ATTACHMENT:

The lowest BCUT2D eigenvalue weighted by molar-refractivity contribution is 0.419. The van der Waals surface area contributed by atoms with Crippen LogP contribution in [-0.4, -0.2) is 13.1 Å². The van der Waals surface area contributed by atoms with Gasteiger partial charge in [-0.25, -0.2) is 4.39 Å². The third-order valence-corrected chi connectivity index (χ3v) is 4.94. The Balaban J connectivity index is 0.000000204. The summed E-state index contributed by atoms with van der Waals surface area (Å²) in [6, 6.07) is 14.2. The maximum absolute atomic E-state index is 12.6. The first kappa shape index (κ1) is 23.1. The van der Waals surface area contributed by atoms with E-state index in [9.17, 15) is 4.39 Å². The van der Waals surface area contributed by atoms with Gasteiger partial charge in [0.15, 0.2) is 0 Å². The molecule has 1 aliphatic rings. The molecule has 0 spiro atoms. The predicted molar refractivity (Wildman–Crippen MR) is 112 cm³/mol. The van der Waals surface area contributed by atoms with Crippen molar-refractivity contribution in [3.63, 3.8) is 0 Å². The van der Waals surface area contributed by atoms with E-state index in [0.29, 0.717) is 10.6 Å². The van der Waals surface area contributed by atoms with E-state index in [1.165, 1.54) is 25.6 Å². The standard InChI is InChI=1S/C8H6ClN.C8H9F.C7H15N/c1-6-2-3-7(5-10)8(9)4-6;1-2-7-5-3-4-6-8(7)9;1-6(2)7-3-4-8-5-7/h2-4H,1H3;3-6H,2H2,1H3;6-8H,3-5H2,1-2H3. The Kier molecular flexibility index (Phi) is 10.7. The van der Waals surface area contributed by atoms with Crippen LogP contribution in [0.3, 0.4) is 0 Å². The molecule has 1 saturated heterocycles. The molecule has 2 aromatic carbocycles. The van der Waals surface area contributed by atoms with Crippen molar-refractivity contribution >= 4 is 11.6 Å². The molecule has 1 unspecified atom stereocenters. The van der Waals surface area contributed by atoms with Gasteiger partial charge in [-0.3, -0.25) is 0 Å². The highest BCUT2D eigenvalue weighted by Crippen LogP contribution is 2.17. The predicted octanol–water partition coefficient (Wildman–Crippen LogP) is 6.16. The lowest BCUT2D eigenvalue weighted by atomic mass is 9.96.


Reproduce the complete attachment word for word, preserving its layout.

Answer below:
The lowest BCUT2D eigenvalue weighted by molar-refractivity contribution is 0.419. The van der Waals surface area contributed by atoms with Crippen LogP contribution in [-0.4, -0.2) is 13.1 Å². The van der Waals surface area contributed by atoms with Gasteiger partial charge in [-0.25, -0.2) is 4.39 Å². The third-order valence-corrected chi connectivity index (χ3v) is 4.94. The Balaban J connectivity index is 0.000000204. The summed E-state index contributed by atoms with van der Waals surface area (Å²) in [6, 6.07) is 14.2. The maximum absolute atomic E-state index is 12.6. The first kappa shape index (κ1) is 23.1. The van der Waals surface area contributed by atoms with E-state index in [9.17, 15) is 4.39 Å². The van der Waals surface area contributed by atoms with Gasteiger partial charge in [0.15, 0.2) is 0 Å². The molecule has 1 aliphatic rings. The molecule has 0 spiro atoms. The predicted molar refractivity (Wildman–Crippen MR) is 112 cm³/mol. The van der Waals surface area contributed by atoms with Crippen molar-refractivity contribution in [3.63, 3.8) is 0 Å². The van der Waals surface area contributed by atoms with E-state index in [0.29, 0.717) is 10.6 Å². The van der Waals surface area contributed by atoms with E-state index in [1.165, 1.54) is 25.6 Å². The standard InChI is InChI=1S/C8H6ClN.C8H9F.C7H15N/c1-6-2-3-7(5-10)8(9)4-6;1-2-7-5-3-4-6-8(7)9;1-6(2)7-3-4-8-5-7/h2-4H,1H3;3-6H,2H2,1H3;6-8H,3-5H2,1-2H3. The Kier molecular flexibility index (Phi) is 10.7. The van der Waals surface area contributed by atoms with Crippen LogP contribution in [0.3, 0.4) is 0 Å². The molecule has 1 saturated heterocycles. The molecule has 2 aromatic carbocycles. The van der Waals surface area contributed by atoms with Crippen molar-refractivity contribution >= 4 is 11.6 Å². The molecule has 1 unspecified atom stereocenters. The van der Waals surface area contributed by atoms with Gasteiger partial charge in [-0.3, -0.25) is 0 Å². The highest BCUT2D eigenvalue weighted by Crippen LogP contribution is 2.17. The predicted octanol–water partition coefficient (Wildman–Crippen LogP) is 6.16. The lowest BCUT2D eigenvalue weighted by atomic mass is 9.96.